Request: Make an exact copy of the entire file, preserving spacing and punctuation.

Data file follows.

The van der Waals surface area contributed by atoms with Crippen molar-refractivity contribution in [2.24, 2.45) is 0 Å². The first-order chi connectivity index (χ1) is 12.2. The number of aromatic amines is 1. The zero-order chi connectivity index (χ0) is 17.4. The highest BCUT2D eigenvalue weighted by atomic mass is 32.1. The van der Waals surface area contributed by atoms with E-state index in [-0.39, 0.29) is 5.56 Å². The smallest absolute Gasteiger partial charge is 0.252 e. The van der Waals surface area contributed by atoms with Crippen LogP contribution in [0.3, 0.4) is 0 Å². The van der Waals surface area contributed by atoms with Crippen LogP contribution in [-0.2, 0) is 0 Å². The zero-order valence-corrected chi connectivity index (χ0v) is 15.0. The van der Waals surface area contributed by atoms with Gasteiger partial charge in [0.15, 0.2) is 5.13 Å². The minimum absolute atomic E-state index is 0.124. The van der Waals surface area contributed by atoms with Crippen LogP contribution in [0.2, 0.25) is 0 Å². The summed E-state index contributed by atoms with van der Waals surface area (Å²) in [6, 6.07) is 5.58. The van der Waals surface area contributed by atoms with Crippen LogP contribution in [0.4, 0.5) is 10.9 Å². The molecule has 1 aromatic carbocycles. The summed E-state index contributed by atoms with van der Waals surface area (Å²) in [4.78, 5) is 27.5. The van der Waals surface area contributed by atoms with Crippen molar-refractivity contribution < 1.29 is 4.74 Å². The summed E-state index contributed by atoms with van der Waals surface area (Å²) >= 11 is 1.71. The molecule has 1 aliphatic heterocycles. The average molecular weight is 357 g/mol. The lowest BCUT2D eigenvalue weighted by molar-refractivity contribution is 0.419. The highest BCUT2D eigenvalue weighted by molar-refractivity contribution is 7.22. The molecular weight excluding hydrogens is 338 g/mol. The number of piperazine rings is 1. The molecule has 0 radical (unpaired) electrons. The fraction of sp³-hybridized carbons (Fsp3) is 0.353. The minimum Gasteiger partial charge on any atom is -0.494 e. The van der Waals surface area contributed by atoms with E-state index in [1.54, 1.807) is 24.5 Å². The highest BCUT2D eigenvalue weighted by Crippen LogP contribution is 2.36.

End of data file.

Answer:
The van der Waals surface area contributed by atoms with Crippen molar-refractivity contribution in [2.24, 2.45) is 0 Å². The first-order chi connectivity index (χ1) is 12.2. The number of aromatic amines is 1. The zero-order chi connectivity index (χ0) is 17.4. The highest BCUT2D eigenvalue weighted by atomic mass is 32.1. The van der Waals surface area contributed by atoms with E-state index in [-0.39, 0.29) is 5.56 Å². The smallest absolute Gasteiger partial charge is 0.252 e. The van der Waals surface area contributed by atoms with Crippen LogP contribution in [0.3, 0.4) is 0 Å². The van der Waals surface area contributed by atoms with Crippen LogP contribution in [-0.2, 0) is 0 Å². The zero-order valence-corrected chi connectivity index (χ0v) is 15.0. The van der Waals surface area contributed by atoms with Gasteiger partial charge in [0.15, 0.2) is 5.13 Å². The minimum absolute atomic E-state index is 0.124. The van der Waals surface area contributed by atoms with Crippen LogP contribution in [0.2, 0.25) is 0 Å². The summed E-state index contributed by atoms with van der Waals surface area (Å²) in [6, 6.07) is 5.58. The van der Waals surface area contributed by atoms with Crippen LogP contribution in [0.4, 0.5) is 10.9 Å². The molecule has 1 aromatic carbocycles. The summed E-state index contributed by atoms with van der Waals surface area (Å²) in [4.78, 5) is 27.5. The van der Waals surface area contributed by atoms with Crippen molar-refractivity contribution < 1.29 is 4.74 Å². The summed E-state index contributed by atoms with van der Waals surface area (Å²) >= 11 is 1.71. The molecule has 1 aliphatic heterocycles. The average molecular weight is 357 g/mol. The lowest BCUT2D eigenvalue weighted by molar-refractivity contribution is 0.419. The highest BCUT2D eigenvalue weighted by molar-refractivity contribution is 7.22. The molecular weight excluding hydrogens is 338 g/mol. The number of piperazine rings is 1. The molecule has 0 radical (unpaired) electrons. The fraction of sp³-hybridized carbons (Fsp3) is 0.353. The minimum Gasteiger partial charge on any atom is -0.494 e. The van der Waals surface area contributed by atoms with E-state index in [1.54, 1.807) is 24.5 Å². The highest BCUT2D eigenvalue weighted by Crippen LogP contribution is 2.36.